by Elizabeth Coady
He carried the idea inside him for years before he met the beautiful blonde that changed the trajectory of his life. And the first time Warren Oree touched her, he knew his life was changed permanently.
“I went over to her and touched her and held her, and I knew,” said Oree, 70, of Mt. Airy. “That’s when I knew this was going to be my life.”
“Kay” is the brand of upright bass that made Oree fall in love at first sight in a South Philly music store 47 years ago. It is the same bass he plays now leading his jazz quintet, the Arpeggio Jazz Ensemble, which routinely performs to sellout crowds on Friday nights at Woodmere Art Museum.
Oree met “her” as a high school dropout and Vietnam vet who at the time was “running the streets like a crazy man” with a group of men he calls the “pirates.”
“Let’s just put it like this,” said Oree, who founded the quintet in 1979. “I was the kind of guy who maybe you’d be a little leery of if you saw me.”
The excitement of the rough-and-tumble streets appealed to Oree, who was raised in West Philadelphia by an aunt. “That’s the kind of lifestyle that I craved,” he said last week. “To me, it was exciting. That’s what my insides called for at the time.”
But that began to change when he encountered a man playing a spinet piano in a record store on 52nd Street in West Philly. Oree was passing and stopped to listen, and the man spotted him and called out, “Do you play an instrument?” Oree said no. The man said, “If you could play, what instrument would you play?”
Since Oree’s aunt, a jazz lover, had exposed him to Cannonball Adderley, Miles Davis and Duke Ellington, he had fantasized about playing the bass. He also remembers going to jazz clubs and “looking at the bass player and saying, ‘Man, that’s the coolest cat I ever saw.’ So I told him if I could play an instrument, I would play the bass. ‘Well,’ he said, ‘then why don’t you get one?’ And I said, ‘Look, if I wanted to play the bass, I wouldn’t even know where to get one.’ He said, ‘I’ll take you to a place in South Philly called DeLuca & Sons.’”
And it was at 12th and Federal Streets that Oree met Kay, the same bass instrument that he plays 45 years later. He had no idea how to play her and never took a class, but he plopped down a payment to put the $2,500 instrument on layaway. “My whole life changed,” said Oree. “All of that crazy stuff I was doing, I had no problem doing away with it.”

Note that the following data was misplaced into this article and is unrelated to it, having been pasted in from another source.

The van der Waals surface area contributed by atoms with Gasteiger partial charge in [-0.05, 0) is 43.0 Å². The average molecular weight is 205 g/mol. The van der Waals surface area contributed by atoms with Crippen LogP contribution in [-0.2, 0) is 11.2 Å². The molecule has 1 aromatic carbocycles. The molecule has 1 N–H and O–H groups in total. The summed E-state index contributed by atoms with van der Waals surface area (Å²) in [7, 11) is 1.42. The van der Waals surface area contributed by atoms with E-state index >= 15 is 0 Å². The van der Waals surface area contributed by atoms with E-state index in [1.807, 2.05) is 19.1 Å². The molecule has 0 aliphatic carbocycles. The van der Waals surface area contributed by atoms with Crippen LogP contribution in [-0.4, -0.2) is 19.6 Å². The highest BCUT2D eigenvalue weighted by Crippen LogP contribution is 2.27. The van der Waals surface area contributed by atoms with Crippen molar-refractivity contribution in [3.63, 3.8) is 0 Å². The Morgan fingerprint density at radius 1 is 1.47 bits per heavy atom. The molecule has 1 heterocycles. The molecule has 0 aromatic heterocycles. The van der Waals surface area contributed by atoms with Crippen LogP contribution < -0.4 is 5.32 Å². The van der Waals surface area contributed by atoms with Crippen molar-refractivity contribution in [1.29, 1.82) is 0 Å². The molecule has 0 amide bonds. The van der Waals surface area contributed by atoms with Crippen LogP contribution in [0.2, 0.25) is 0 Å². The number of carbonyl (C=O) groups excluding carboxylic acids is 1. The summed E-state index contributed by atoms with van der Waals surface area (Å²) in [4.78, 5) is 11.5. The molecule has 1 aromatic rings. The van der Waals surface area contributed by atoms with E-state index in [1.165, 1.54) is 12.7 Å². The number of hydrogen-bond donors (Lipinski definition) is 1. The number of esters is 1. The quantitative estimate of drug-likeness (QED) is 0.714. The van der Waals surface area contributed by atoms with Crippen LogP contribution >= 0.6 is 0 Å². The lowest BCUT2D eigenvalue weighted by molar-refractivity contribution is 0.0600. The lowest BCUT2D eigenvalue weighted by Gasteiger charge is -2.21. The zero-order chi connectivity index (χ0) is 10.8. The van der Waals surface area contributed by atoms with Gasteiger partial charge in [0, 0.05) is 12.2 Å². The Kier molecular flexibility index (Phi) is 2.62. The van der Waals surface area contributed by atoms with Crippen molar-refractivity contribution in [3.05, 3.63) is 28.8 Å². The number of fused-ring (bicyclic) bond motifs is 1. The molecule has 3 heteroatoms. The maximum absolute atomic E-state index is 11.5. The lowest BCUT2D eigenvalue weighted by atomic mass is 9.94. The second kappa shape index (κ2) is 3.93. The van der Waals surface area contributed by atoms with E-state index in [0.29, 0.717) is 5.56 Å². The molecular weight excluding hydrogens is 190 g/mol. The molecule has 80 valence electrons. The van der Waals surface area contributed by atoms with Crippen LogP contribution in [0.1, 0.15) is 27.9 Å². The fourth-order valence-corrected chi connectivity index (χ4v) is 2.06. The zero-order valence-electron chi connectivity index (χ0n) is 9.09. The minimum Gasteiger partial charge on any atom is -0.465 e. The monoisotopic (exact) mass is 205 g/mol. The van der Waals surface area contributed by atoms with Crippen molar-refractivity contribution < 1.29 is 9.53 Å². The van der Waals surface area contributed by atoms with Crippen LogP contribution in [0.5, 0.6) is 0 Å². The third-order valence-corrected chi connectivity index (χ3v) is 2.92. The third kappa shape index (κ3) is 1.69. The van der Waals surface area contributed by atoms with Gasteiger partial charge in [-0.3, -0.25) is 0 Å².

James Mitchell, the man who taunted him into buying the instrument, now taught him how to play, read and write music. And Oree has stuck with it ever since. “I just kept doing it, and I believed in myself,” said Oree, whose face becomes an instrument of expression when he’s performing. “I didn’t listen to all those people telling me, ‘You’re going to have to go to music school.’”
Oree played his first gig out in 1975 at a club in Logan for which he and his band members earned $25 each. To pay his bills, he worked as a counselor at a methadone clinic trying to direct addicts to a different way of life.
Over the years, he and his ensemble have performed in Brazil, Spain, Germany and the Caribbean. They routinely play up and down the East Coast from Boston to Atlanta. This week they’ll appear at the Cape May Jazz Festival, at the Iron Pier Craft House on April 13 and Carney’s Other Room on April 14.
Oree and his “cats” also have a regular gig performing at the Woodmere Art Museum’s “Friday Night Jazz,” where they have played the music of such diverse artists as Charlie Parker, Bessie Smith, The Beatles and Patsy Cline, as well as their own jazz stylings. The “cats” are Umar Raheem on the tenor, soprano and alto saxophones, Greg “JuJu” Jones on the drums, Doug “Pablo” Edwards on congas and percussion and Frank Butrey on guitar.
“We do their music in a jazzy way,” said Oree. “So we’re not a cover band, so to speak.” Playing others’ music, including those he once dismissed as “bubble-gum music,” has expanded his appreciation for other music types. “When I start playing their tunes and looking at their compositions and then arranging them, I’m like, ‘Wow, these cats were really serious dudes! It’s been a beautiful experience.’”
The ensemble is credited for boosting and diversifying the museum’s membership. “They’re a great place to partner with,” said Oree, who also heads up the Lifeline Music Coalition, a nonprofit organization dedicated to preserving and promoting jazz in Philadelphia.
Along the way, Oree met another woman who competed with Kay for his attention. He has been married for 34 years to his wife, Deborah, with whom he shares two sons, six grandchildren and two great-grandchildren.
Oree jokes that there might have been some tension between “Kay” and his wife when they first met. “My wife realized how much Kay means to me, how Kay is really my heartbeat, not to take anything from my wife, so now they get along a lot better.”
For details on upcoming themes of Friday Night Jazz, visit woodmereartmuseum.org